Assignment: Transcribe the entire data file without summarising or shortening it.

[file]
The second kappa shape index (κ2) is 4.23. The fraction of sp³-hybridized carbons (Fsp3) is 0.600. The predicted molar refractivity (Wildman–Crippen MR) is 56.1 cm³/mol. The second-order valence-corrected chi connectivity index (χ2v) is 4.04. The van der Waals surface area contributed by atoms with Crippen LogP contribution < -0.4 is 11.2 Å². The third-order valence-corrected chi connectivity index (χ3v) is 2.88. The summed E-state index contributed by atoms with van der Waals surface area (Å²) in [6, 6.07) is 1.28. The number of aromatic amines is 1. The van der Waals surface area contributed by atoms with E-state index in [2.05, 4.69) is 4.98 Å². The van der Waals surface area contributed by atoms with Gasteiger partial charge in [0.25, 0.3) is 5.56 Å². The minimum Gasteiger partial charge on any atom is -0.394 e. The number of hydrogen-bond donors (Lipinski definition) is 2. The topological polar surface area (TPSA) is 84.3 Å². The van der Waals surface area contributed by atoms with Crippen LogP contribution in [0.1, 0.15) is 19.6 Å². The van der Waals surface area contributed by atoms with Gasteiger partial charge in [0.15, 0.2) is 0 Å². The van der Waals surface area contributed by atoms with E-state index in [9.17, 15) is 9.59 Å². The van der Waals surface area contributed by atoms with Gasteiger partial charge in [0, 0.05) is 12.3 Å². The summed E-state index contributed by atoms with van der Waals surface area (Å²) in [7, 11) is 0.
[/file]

The second kappa shape index (κ2) is 4.23. The fraction of sp³-hybridized carbons (Fsp3) is 0.600. The predicted molar refractivity (Wildman–Crippen MR) is 56.1 cm³/mol. The second-order valence-corrected chi connectivity index (χ2v) is 4.04. The van der Waals surface area contributed by atoms with Crippen LogP contribution < -0.4 is 11.2 Å². The third-order valence-corrected chi connectivity index (χ3v) is 2.88. The summed E-state index contributed by atoms with van der Waals surface area (Å²) in [6, 6.07) is 1.28. The number of aromatic amines is 1. The van der Waals surface area contributed by atoms with E-state index in [2.05, 4.69) is 4.98 Å². The van der Waals surface area contributed by atoms with Gasteiger partial charge in [0.25, 0.3) is 5.56 Å². The minimum Gasteiger partial charge on any atom is -0.394 e. The number of hydrogen-bond donors (Lipinski definition) is 2. The topological polar surface area (TPSA) is 84.3 Å². The van der Waals surface area contributed by atoms with Crippen LogP contribution in [0.1, 0.15) is 19.6 Å². The van der Waals surface area contributed by atoms with Gasteiger partial charge in [0.15, 0.2) is 0 Å². The van der Waals surface area contributed by atoms with E-state index in [9.17, 15) is 9.59 Å². The van der Waals surface area contributed by atoms with Gasteiger partial charge in [0, 0.05) is 12.3 Å². The summed E-state index contributed by atoms with van der Waals surface area (Å²) in [7, 11) is 0.